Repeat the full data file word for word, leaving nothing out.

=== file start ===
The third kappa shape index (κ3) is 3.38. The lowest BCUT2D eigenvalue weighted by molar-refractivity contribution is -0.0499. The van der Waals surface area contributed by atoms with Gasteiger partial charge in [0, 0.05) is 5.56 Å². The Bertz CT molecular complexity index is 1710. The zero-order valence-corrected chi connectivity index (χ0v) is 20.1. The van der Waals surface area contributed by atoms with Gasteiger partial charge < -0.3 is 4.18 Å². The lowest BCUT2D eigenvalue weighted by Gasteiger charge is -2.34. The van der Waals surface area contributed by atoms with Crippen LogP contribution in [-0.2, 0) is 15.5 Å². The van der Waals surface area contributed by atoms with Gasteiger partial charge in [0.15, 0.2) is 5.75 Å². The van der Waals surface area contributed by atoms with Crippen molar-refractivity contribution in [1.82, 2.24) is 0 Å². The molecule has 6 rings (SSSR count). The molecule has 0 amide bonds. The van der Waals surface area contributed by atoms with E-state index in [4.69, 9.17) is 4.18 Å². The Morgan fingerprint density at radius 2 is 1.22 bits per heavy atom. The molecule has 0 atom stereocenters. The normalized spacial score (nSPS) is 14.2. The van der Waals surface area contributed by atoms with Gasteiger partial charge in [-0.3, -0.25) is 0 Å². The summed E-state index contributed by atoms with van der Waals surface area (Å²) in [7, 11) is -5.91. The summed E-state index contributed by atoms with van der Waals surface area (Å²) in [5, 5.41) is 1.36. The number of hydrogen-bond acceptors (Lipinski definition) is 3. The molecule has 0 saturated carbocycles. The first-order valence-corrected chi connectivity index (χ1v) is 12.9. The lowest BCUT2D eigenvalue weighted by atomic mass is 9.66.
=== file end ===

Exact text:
The third kappa shape index (κ3) is 3.38. The lowest BCUT2D eigenvalue weighted by molar-refractivity contribution is -0.0499. The van der Waals surface area contributed by atoms with Gasteiger partial charge in [0, 0.05) is 5.56 Å². The Bertz CT molecular complexity index is 1710. The zero-order valence-corrected chi connectivity index (χ0v) is 20.1. The van der Waals surface area contributed by atoms with Gasteiger partial charge < -0.3 is 4.18 Å². The lowest BCUT2D eigenvalue weighted by Gasteiger charge is -2.34. The van der Waals surface area contributed by atoms with Crippen LogP contribution in [-0.2, 0) is 15.5 Å². The van der Waals surface area contributed by atoms with Gasteiger partial charge in [0.15, 0.2) is 5.75 Å². The van der Waals surface area contributed by atoms with Crippen molar-refractivity contribution in [1.82, 2.24) is 0 Å². The molecule has 6 rings (SSSR count). The molecule has 0 amide bonds. The van der Waals surface area contributed by atoms with E-state index in [4.69, 9.17) is 4.18 Å². The Morgan fingerprint density at radius 2 is 1.22 bits per heavy atom. The molecule has 0 atom stereocenters. The normalized spacial score (nSPS) is 14.2. The van der Waals surface area contributed by atoms with Gasteiger partial charge in [-0.3, -0.25) is 0 Å². The summed E-state index contributed by atoms with van der Waals surface area (Å²) in [7, 11) is -5.91. The summed E-state index contributed by atoms with van der Waals surface area (Å²) in [5, 5.41) is 1.36. The number of hydrogen-bond acceptors (Lipinski definition) is 3. The molecule has 0 saturated carbocycles. The first-order valence-corrected chi connectivity index (χ1v) is 12.9. The lowest BCUT2D eigenvalue weighted by atomic mass is 9.66.